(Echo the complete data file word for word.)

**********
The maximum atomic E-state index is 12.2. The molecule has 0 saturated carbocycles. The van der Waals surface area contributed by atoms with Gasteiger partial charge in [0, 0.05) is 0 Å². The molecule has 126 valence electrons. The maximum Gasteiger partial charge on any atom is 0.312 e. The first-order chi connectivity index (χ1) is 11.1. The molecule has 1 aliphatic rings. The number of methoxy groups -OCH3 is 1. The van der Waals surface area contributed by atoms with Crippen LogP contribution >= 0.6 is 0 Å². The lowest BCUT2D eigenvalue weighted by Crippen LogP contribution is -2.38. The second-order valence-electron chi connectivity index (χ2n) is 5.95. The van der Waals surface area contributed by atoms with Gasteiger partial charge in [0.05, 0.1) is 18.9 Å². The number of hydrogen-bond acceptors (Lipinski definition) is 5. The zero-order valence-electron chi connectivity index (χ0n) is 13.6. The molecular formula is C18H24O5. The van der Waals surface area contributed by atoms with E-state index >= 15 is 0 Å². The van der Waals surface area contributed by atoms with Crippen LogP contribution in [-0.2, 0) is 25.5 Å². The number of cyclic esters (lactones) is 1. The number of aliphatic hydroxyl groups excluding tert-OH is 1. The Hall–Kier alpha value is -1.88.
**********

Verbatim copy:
The maximum atomic E-state index is 12.2. The molecule has 0 saturated carbocycles. The van der Waals surface area contributed by atoms with Gasteiger partial charge in [0, 0.05) is 0 Å². The molecule has 126 valence electrons. The maximum Gasteiger partial charge on any atom is 0.312 e. The first-order chi connectivity index (χ1) is 11.1. The molecule has 1 aliphatic rings. The number of methoxy groups -OCH3 is 1. The van der Waals surface area contributed by atoms with Crippen LogP contribution >= 0.6 is 0 Å². The lowest BCUT2D eigenvalue weighted by Crippen LogP contribution is -2.38. The second-order valence-electron chi connectivity index (χ2n) is 5.95. The van der Waals surface area contributed by atoms with Gasteiger partial charge in [0.05, 0.1) is 18.9 Å². The number of hydrogen-bond acceptors (Lipinski definition) is 5. The zero-order valence-electron chi connectivity index (χ0n) is 13.6. The molecular formula is C18H24O5. The van der Waals surface area contributed by atoms with E-state index >= 15 is 0 Å². The van der Waals surface area contributed by atoms with Crippen LogP contribution in [-0.2, 0) is 25.5 Å². The number of cyclic esters (lactones) is 1. The number of aliphatic hydroxyl groups excluding tert-OH is 1. The Hall–Kier alpha value is -1.88.